Eating disorders

Rebekah

Female
Age at interview: 18
Age at diagnosis: 16

Brief outline: Rebekah was diagnosed with anorexia nervosa at 16. She has also had bulimia nervosa and was in hospital for six months. Rebekah is a Beat Young Ambassador. She loves reading and writing and has her own blog.

Background: Rebekah is 18, a student and works part-time. She is single and living at home. White British.

Audio & video

Rebekah is 18, and first remembers thinking she needed to lose weight when she was around 8. She remembers her Mum going on diets and talking about her weight. When she started secondary school, Rebekah used to throw away her packed lunches but pretend that she had eaten them. She found that restricting what she ate was something she was good at, at a time when other things in life were not going so well. Rebekah also went on to binging and purging, which made her feel very lethargic and she started missing school. She found pro-anorexia sites on the internet but realised that these were not helpful and stopped visiting them. When Rebekah left secondary school she withdrew from her friends and stayed in her bedroom a lot, and would ‘do anything to avoid food.’ She said she became secretive and had rituals that she followed with food. She felt very isolated and dropped out of her first year at college.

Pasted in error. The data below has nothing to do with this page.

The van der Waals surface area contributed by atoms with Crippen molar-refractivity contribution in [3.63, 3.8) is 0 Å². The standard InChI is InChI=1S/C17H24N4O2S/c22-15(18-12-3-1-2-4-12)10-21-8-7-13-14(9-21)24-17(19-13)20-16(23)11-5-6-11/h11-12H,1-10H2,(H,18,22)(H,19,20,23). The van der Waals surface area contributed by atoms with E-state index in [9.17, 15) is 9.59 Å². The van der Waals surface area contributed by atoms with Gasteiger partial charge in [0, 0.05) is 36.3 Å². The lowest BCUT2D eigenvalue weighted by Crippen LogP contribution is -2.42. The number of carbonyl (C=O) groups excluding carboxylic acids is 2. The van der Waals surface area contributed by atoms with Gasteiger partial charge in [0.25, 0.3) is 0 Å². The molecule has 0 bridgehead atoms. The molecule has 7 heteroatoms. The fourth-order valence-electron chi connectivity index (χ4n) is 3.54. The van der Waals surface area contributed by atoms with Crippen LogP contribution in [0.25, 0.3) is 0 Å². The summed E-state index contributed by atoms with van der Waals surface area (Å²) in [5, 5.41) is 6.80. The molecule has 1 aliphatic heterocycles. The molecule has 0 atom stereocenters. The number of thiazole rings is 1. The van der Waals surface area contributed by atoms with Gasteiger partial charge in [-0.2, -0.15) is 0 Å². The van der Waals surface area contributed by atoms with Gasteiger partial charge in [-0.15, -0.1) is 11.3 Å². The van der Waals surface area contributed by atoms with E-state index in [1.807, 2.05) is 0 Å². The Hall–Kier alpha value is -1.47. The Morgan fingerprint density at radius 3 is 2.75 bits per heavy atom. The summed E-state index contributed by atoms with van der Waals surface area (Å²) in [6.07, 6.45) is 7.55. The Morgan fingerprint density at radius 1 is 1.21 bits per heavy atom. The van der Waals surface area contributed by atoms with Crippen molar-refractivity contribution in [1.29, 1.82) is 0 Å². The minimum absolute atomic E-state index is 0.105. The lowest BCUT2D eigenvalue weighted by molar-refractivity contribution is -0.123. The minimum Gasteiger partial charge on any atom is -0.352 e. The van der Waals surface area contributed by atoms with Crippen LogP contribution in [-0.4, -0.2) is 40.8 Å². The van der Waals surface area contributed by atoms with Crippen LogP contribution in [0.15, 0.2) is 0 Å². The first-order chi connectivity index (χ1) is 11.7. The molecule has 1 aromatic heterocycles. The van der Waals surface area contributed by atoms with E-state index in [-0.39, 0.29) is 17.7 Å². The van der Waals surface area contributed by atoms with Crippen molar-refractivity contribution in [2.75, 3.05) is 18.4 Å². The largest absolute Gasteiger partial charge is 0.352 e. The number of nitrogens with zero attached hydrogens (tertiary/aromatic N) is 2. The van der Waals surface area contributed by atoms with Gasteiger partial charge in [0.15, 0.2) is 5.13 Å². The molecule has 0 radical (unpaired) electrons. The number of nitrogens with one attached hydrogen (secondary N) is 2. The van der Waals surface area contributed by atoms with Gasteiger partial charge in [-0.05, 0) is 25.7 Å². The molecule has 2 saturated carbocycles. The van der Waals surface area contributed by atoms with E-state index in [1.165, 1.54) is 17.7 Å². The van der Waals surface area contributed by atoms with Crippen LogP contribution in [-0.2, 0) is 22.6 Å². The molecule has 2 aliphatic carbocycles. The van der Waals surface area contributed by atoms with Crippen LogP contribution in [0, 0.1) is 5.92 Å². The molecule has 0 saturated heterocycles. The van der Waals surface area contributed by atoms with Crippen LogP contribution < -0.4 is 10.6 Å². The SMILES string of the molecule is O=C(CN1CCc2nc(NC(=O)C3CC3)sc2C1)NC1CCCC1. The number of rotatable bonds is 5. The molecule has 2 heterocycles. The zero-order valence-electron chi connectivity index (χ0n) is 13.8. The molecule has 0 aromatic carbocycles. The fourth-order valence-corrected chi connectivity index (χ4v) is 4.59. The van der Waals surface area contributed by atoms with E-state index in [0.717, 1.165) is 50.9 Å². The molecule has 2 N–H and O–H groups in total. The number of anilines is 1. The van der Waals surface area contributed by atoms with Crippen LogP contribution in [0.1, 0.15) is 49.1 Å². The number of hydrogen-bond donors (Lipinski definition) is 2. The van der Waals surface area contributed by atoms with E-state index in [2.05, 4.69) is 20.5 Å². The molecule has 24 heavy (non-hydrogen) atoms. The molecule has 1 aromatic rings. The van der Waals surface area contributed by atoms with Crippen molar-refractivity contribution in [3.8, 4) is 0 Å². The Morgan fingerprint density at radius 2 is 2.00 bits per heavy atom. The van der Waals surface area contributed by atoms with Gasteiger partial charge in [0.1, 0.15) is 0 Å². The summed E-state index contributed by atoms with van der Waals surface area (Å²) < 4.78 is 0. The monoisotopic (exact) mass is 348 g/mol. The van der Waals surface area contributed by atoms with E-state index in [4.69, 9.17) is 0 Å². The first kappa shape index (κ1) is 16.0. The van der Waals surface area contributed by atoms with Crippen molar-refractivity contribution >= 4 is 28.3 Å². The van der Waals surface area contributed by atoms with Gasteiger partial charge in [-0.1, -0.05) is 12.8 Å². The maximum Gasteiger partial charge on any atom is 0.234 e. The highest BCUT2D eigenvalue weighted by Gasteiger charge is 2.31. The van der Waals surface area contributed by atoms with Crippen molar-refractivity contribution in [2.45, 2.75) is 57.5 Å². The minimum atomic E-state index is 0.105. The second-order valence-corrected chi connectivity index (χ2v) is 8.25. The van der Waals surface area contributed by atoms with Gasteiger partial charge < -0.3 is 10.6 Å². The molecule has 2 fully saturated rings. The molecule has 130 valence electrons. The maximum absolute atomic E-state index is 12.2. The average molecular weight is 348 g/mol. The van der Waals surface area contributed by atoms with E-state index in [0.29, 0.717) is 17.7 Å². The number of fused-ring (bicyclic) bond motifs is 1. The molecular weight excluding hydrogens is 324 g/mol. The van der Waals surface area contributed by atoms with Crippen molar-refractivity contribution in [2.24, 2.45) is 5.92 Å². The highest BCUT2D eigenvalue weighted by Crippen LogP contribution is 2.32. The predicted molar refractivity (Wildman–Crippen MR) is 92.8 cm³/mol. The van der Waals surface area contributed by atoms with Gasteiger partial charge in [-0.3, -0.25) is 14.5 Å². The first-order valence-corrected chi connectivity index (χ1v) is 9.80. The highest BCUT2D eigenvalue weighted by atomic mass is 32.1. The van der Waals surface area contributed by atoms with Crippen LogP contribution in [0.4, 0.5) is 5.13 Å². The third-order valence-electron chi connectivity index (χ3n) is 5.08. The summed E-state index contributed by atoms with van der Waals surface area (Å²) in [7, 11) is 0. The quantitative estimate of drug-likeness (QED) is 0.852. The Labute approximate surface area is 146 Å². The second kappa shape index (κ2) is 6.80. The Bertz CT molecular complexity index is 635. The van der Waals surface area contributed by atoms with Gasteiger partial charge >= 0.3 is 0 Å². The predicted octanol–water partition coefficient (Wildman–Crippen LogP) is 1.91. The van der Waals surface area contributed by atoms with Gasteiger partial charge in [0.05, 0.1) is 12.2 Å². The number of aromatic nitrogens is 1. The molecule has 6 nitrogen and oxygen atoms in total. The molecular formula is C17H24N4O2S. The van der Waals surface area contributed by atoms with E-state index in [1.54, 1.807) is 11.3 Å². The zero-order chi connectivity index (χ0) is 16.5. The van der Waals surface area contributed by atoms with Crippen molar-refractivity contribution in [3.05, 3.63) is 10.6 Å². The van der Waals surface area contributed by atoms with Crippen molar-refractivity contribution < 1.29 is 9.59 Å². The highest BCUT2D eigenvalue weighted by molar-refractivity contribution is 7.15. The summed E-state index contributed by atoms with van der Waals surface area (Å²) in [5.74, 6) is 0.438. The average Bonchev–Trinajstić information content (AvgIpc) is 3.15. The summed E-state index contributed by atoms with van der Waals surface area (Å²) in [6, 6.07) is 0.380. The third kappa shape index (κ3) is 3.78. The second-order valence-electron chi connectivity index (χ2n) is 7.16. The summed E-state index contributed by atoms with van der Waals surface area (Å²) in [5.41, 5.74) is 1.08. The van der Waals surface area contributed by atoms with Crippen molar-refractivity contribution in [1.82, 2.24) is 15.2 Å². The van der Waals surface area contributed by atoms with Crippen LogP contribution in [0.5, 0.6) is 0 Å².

When she was 16, Rebekah’s mum took her to the GP, but she says she was “in denial” about her eating at the time. The GP suggested she might have an eating disorder and she was admitted to hospital voluntarily. She found it difficult to start with, and compared herself to others. However, Rebekah says she found workshops on body image, self-esteem, creativity and relaxation very helpful. She also kept a diary and was prescribed anti-depressants, and began to feel more positive. Rebekah sometimes went home at weekends, and started to see her friends again and felt able to tell them what had happened. She feels that her six-month-stay in hospital was a turning point for her, and she started to ‘come alive again.’
 
Rebekah thinks that family support and early intervention are both very important in eating disorders. She is a member of a self-help group and finds this very helpful in keeping her from feeling isolated. Rebekah has relapsed since leaving hospital, and finds people talking about diets can be a trigger, but uses rationalization techniques to cope with this. She is a Beat (Beating Eating Disorders) young ambassador, and recommends the B-eat forums and helplines. Rebekah reminds everyone that people of all ages and backgrounds can experience eating disorders as they are much more complex than about being a certain weight. She also feels that she was given much more support for anorexia than for bulimia. She urges people not to lose hope, as she remembers a time when she could not imagine she would get better – and she has.

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